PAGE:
Fiji’s unique marine biodiversity includes many endangered species and the traditional fishing grounds of each local village represent ecologically, economically and culturally valuable ecosystems.
Fiji’s territory covers an area of 1.3 million square km and over 80% of Fiji’s population live on the coast, relying on marine resources for food and income. Marine resources are also used for construction material, pharmaceuticals and minerals and the diving in Fiji is one of the main attractions for the valuable tourism trade.
Fiji’s coastal and marine ecosystems are under threat from increasing anthropogenic activities, including climate change and coral bleaching, population growth, unsustainable and/or destructive commercial and recreational fishing practices, poorly managed tourism operations, increased coastal development, introduced species, agricultural clearing and run off, pollution and the poachers who are threatening the livelihoods of the traditional resource users.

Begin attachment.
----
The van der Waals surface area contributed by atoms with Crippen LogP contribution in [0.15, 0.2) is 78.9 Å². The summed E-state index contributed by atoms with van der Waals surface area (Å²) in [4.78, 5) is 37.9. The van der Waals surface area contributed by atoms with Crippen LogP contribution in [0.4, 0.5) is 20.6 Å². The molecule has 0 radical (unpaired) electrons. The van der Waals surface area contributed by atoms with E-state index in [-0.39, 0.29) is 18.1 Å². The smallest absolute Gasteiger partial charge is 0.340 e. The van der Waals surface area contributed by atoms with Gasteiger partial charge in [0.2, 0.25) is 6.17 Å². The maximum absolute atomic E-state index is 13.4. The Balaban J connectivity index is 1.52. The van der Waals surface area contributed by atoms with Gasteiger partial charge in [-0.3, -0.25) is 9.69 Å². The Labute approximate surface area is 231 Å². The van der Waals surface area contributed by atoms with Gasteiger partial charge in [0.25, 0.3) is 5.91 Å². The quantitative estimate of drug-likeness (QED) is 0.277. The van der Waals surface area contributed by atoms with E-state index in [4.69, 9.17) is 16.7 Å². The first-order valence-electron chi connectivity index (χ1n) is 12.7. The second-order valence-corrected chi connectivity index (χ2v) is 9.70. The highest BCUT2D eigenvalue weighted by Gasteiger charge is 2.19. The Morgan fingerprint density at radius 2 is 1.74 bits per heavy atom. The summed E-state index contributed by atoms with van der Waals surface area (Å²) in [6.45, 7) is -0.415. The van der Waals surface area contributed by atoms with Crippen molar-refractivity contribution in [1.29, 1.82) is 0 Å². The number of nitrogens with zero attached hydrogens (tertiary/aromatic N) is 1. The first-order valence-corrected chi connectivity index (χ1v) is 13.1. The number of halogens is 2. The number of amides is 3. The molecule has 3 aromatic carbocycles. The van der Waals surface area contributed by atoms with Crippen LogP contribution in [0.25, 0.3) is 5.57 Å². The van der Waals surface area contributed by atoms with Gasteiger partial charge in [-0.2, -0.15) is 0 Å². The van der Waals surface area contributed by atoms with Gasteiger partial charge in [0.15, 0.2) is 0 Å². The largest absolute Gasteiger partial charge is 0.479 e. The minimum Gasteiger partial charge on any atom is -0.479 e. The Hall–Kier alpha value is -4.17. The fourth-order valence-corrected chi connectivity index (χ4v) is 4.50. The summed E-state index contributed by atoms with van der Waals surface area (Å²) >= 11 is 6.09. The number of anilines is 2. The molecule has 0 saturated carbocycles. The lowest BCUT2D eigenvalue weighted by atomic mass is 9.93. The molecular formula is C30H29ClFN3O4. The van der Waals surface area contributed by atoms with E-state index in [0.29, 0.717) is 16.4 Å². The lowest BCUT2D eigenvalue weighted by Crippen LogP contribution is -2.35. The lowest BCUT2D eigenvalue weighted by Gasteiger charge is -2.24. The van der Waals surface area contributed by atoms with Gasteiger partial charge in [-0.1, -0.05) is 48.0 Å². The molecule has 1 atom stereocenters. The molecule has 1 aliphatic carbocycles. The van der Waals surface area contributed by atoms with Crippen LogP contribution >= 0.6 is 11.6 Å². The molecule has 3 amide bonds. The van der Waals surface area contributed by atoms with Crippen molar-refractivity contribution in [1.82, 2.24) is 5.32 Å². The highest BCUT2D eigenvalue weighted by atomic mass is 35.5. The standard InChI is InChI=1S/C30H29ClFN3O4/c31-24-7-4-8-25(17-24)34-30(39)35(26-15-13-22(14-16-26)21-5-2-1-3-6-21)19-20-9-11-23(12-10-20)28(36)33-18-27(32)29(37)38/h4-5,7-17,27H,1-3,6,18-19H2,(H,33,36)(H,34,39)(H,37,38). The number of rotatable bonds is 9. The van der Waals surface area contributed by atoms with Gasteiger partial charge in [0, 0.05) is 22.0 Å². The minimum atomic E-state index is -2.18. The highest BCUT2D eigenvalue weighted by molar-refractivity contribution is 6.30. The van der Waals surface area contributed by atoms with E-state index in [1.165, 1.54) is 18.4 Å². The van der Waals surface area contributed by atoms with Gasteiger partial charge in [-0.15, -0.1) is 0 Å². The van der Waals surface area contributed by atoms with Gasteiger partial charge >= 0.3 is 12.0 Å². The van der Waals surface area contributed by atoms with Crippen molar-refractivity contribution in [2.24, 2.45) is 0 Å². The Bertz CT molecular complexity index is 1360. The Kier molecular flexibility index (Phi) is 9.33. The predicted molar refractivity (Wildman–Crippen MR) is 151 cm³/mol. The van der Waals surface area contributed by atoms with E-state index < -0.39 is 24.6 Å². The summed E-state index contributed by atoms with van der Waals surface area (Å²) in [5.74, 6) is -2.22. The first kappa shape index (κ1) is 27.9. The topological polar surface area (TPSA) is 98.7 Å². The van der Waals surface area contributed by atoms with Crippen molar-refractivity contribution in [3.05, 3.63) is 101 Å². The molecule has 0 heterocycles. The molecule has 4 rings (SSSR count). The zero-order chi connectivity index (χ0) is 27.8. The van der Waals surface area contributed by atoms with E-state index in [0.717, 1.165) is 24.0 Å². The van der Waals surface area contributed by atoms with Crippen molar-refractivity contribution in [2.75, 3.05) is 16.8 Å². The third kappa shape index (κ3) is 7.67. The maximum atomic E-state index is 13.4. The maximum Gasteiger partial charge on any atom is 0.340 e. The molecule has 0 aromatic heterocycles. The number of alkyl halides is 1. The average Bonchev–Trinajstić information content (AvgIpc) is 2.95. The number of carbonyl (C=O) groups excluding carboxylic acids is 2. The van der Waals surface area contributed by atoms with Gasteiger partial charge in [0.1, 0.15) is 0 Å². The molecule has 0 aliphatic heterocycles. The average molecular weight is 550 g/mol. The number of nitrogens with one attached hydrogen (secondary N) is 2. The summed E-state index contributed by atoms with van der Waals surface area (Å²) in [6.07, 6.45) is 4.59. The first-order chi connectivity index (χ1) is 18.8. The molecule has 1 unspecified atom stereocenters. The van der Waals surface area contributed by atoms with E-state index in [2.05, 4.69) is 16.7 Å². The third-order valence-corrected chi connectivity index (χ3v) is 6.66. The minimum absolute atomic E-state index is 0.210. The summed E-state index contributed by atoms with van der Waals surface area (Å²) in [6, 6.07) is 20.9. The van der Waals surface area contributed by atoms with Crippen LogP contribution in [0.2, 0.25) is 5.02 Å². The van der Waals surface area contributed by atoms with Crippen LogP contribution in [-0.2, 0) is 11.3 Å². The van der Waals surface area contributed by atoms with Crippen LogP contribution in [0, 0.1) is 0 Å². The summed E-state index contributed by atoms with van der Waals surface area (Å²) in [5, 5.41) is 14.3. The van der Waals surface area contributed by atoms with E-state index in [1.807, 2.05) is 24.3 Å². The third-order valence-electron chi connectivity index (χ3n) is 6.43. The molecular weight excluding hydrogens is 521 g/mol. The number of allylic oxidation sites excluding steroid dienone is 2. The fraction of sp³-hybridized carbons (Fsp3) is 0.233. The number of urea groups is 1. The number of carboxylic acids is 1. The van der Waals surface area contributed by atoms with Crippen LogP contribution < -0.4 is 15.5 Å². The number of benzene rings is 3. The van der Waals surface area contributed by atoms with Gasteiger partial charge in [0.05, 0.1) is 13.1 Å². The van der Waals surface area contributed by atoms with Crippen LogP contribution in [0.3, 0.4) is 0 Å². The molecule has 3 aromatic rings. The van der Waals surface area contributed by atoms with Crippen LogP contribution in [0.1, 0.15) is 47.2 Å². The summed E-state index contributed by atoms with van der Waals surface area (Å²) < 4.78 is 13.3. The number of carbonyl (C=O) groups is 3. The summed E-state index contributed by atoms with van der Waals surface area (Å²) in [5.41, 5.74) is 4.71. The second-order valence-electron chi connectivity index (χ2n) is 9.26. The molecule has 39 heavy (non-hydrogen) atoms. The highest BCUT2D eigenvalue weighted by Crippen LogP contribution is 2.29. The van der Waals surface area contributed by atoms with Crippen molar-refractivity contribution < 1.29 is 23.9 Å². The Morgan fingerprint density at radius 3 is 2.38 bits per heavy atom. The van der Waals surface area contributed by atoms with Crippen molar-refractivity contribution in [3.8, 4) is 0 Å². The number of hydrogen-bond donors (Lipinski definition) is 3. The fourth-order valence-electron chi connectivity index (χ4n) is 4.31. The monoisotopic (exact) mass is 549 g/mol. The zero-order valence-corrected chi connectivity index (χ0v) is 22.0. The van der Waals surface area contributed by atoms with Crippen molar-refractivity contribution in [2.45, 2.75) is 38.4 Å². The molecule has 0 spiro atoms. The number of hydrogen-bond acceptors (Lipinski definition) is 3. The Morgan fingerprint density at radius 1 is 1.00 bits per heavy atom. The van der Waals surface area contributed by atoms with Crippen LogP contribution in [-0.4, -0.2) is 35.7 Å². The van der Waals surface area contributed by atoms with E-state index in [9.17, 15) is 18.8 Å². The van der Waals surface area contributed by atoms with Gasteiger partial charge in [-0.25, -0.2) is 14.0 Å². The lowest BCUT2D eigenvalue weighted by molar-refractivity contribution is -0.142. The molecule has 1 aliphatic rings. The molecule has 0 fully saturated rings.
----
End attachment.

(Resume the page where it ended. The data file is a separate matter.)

The reefs of Fiji also have to cope with natural destructive events, such as cyclones and floods. The small size and isolated nature of Fiji makes it extremely susceptible to environmental events like these. It is therefore vital to the future of Fiji that marine resources are sustainably managed.
After consultation with the Dawasamu Environment Movement and Government representatives from the Ministry of Forests & Fisheries, South Pacific Projects helped establish a new Marine Protected Area in Dawasamu Qoliqoli, or traditional fishing grounds. Data collected from this, and other FLMMA established MPAs in the Qoliqoli will be shared with the local community to enable them to make more informed decisions regarding the sustainable management of their marine resources and lead to long-term management plans.
Since the initiation of the project South Pacific Projects has worked in close collaboration with the Department of Fisheries – Research Division and USP to work towards our mutual goal.